In Agenda

18th International Brass Festival - Italian Brass Week

 

Giotto Bell Tower

Giotto Bell Tower

GiOttone Fest

On the occasion of the 750th anniversary of the birth of Giotto, Italian Brass Week presents a premiere of the Festival with a world premiere with a concert that will include original compositions for "Ottoni e Campane" of the Campanile of the great master Giotto da Bondone.
The Ottoni del Maggio Musicale Fiorentino will be the protagonists of a unique event, exclusive and unrepeatable!

 

 

 

The Cattedrale di Santa Maria del Fiore - Cathedral of Saint Mary of the Flowers") is the main church of Florence, Italy. Il Duomo di Firenze, as it is ordinarily called, was begun in 1296 in the Gothic style with the design of Arnolfo di Cambio and completed structurally in 1436 with the dome engineered by Filippo Brunelleschi.[1]The exterior of the basilica is faced with polychrome marble panels in various shades of green and pink bordered by white and has an elaborate 19th-century Gothic Revival façade by Emilio De Fabris.

The cathedral complex, located in Piazza del Duomo, includes the Baptistery and Giotto's Campanile. These three buildings are part of the UNESCO World Heritage Site covering the historic centre of Florence and are a major attraction to tourists visiting Tuscany. The basilica is one of Italy's largest churches, and until development of new structural materials in the modern era, the dome was the largest in the world. It remains the largest brick dome ever constructed.

The cathedral is the mother church of the Roman Catholic Archdiocese of Florence, whose archbishop is currently Giuseppe Betori.

 

Cattedrale di Santa Maria del Fiore (Italian pronunciation: [katteˈdraːle di ˈsanta maˈriːa del ˈfjoːre]; in English "Cathedral of Saint Mary of the Flowers") is the main church of Florence, Italy. Il Duomo di Firenze, as it is ordinarily called, was begun in 1296 in the Gothic style with the design of Arnolfo di Cambio and completed structurally in 1436 with the dome engineered by Filippo Brunelleschi. The exterior of the basilica is faced with polychrome marble panels in various shades of green and pink bordered by white and has an elaborate 19th-century Gothic Revival façade by Emilio De Fabris.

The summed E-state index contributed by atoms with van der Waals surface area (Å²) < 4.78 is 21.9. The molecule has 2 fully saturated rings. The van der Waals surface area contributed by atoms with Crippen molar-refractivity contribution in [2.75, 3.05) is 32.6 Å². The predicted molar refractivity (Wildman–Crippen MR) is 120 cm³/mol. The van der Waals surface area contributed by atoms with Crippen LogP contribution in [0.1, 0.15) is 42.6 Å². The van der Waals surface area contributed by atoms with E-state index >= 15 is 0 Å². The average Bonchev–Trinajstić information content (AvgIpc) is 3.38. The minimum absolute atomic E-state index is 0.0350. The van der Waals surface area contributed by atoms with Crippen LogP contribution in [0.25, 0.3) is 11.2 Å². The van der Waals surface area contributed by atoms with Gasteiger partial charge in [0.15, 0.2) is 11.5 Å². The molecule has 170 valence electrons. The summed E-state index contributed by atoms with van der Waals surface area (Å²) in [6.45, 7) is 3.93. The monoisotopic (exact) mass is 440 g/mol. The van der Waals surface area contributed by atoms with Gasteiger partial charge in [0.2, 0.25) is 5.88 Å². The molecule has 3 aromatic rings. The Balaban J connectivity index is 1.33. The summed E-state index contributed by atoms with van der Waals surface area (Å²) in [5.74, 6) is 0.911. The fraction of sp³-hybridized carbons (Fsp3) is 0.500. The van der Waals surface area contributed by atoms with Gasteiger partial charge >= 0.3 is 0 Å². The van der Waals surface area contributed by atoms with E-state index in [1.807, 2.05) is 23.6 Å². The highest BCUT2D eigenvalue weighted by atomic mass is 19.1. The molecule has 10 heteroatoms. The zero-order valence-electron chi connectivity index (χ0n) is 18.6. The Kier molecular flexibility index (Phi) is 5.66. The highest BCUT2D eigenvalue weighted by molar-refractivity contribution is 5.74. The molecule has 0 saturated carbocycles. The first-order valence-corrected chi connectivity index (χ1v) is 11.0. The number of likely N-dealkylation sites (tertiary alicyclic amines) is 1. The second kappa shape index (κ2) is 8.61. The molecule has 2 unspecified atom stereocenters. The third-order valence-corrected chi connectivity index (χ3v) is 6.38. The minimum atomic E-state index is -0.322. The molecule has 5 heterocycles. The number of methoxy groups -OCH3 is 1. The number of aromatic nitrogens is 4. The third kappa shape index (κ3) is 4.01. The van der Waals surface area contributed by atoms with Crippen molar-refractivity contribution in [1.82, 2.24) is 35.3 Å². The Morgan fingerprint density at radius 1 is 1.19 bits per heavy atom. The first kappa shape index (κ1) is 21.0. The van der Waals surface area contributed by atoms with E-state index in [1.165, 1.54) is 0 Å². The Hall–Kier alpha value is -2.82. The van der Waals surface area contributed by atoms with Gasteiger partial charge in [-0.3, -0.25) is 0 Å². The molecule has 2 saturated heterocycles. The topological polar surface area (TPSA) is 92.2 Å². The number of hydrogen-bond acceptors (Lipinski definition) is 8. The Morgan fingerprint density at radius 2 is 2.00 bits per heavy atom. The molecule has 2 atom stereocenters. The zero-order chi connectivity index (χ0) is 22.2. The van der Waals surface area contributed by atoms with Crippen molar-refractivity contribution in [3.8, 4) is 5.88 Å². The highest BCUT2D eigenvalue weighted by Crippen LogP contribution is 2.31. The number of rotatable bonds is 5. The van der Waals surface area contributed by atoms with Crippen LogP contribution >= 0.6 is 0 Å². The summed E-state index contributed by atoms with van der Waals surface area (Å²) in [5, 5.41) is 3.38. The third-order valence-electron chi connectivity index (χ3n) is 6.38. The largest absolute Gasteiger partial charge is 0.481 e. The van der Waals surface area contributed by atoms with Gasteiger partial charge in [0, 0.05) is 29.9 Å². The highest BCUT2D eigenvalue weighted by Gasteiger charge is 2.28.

The cathedral complex, located in Piazza del Duomo, includes the Baptistery and Giotto's Campanile. These three buildings are part of the UNESCO World Heritage Site covering the historic centre of Florence and are a major attraction to tourists visiting Tuscany. The basilica is one of Italy's largest churches, and until development of new structural materials in the modern era, the dome was the largest in the world. It remains the largest brick dome ever constructed.

The cathedral is the mother church of the Roman Catholic Archdiocese of Florence, whose archbishop is currently Giuseppe Betori.

 

 

History

 

Florence Cathedral

Santa Maria del Fiore was built on the site of an earlier cathedral dedicated to Saint Reparata.[2] The ancient structure, founded in the early 5th century and having undergone many repairs, was crumbling with age, according to the 14th-century Nuova Cronica of Giovanni Villani,[3] and was no longer large enough to serve the growing population of the city.[3] Other major Tuscan cities had undertaken ambitious reconstructions of their cathedrals during the Late Medieval period, such as Pisa and particularly Siena where the enormous proposed extensions were never completed.

Giotto's bell tower (campanile)

The new church was designed by Arnolfo di Cambio and approved by city council in 1294. Di Cambio was also architect of the church of Santa Croceand the Palazzo Vecchio. He designed three wide naves ending under the octagonal dome, with the middle nave covering the area of Santa Reparata. The first stone was laid on September 9, 1296, by Cardinal Valeriana, the first papal legate ever sent to Florence. The building of this vast project was to last 140 years; Arnolfo's plan for the eastern end, although maintained in concept, was greatly expanded in size.